Public EV charging India

View from India: EVs drive into rural India

Image credit: Kaushik Kumar/Dreamstime

An analysis from ratings agency CRISIL reveals that electric vehicles (EVs) present an opportunity of almost three trillion rupees (£30bn) nationally over the next five years.

Around half that total is the potential revenue to fiscal 2026 for various stakeholders including original equipment manufacturers (OEMs) and component manufacturers. Disbursements for vehicle financiers account for Rs 90,000 crore (£9bn), with shared mobility and insurance making up the balance

The EV market in India has witnessed a sharp spike in FY22 compared to that of FY21, as more people are shifting from internal combustion engine (ICE) vehicles to EVs of various kinds.

“The penetration in terms of sales indicate that the percentage of two-wheeler (2W) EVs has risen by 2 per cent, while that of 3Ws has gone up by 5 per cent,” said Hemal Thakkar, director, CRISIL Research, at a CRISIL media webinar on the electric vehicle ecosystem. “The passenger vehicles (PVs) has witnessed an increased adoption as people view it as a second vehicle. What is interesting is that EVs have found a market in tier cities and rural India,” he continued.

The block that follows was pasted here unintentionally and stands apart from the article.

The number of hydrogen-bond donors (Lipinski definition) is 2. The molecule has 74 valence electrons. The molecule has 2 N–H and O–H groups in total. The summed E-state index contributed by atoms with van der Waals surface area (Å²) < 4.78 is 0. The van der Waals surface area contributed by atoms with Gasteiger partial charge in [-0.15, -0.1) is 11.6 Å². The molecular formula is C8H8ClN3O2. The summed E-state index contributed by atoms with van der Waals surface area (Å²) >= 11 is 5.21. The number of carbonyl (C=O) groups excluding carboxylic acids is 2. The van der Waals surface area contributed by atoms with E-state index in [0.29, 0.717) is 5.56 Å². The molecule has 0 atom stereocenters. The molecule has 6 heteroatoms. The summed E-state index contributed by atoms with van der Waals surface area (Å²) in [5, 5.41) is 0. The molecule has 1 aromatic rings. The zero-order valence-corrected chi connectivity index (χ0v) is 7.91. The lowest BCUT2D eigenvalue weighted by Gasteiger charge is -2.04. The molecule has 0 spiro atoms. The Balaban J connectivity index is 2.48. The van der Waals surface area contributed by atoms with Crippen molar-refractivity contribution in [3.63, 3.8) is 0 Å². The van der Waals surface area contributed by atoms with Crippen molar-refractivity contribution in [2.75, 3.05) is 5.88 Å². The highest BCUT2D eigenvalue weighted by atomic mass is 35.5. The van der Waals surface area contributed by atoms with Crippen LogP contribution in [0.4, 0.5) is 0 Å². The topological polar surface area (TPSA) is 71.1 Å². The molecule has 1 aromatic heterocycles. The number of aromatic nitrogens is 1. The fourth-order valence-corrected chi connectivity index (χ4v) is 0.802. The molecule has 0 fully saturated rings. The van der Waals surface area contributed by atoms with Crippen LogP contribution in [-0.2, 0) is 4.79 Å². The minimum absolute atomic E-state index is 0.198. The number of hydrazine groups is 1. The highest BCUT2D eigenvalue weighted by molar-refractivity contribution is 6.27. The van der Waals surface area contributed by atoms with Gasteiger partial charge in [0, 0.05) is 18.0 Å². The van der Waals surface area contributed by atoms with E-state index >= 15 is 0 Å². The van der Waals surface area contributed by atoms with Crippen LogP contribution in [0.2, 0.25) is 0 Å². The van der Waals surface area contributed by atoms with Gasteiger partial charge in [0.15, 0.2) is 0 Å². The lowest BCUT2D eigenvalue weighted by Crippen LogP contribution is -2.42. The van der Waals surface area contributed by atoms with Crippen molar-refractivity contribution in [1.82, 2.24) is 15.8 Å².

Driven by the government’s fiscal and non-fiscal measures, smaller towns and rural India are also joining the community of EV users. Statistics from Vahan, a data repository of all vehicles registered in the country, reveal that the contribution of the top 10 districts in nationwide sales of electric cars and 3Ws dropped from 55-60 per cent in fiscal 2021 to 25-30 per cent in fiscal 2022. For 2Ws, the percentage declined from 40-45 per cent to 15-20 per cent. The gaps are being filled up by smaller towns and rural India.

Could we say that EV has found a calling in tier cities and rural India? Possibly yes. Around 70 per cent of the country’s population is represented by rural India. But public transport and accessibility remain a challenge in a large chunk of the villages. No doubt many households have the regular petrol-powered 2Ws. But then, petrol prices are escalating and also petrol pumps are far from many in fringe areas. This is where EVs fit in, and it appears to be well-timed. Rural India is getting electrified; as power supply has improved, charging these vehicles is not a distant dream for rural riders. Then, solar panels are gradually becoming a regular feature on rural rooftops.

Another way of looking at it is that rural India is mostly agrarian in nature, with small businesses and roadside kiosks as other occupations. A significant share of pick-up trucks and tractors are used for commuting. Many of these vehicles are old and may possibly be less efficient in terms of fuel usage. To that extent, EVs may have found a market in the rural belt.

It is also likely that the pandemic has led to the expansion of digital shopping to include rural consumers. For the sake of last-mile connectivity, Electric two-wheelers and compact three-wheelers have a market in the rural segment. What’s more, electric bikes don’t require a driving licence, making the process of owning one hassle-free. Getting a loan and clean mobility are other reasons for owning an EV. And this is true for both the rural and urban consumer.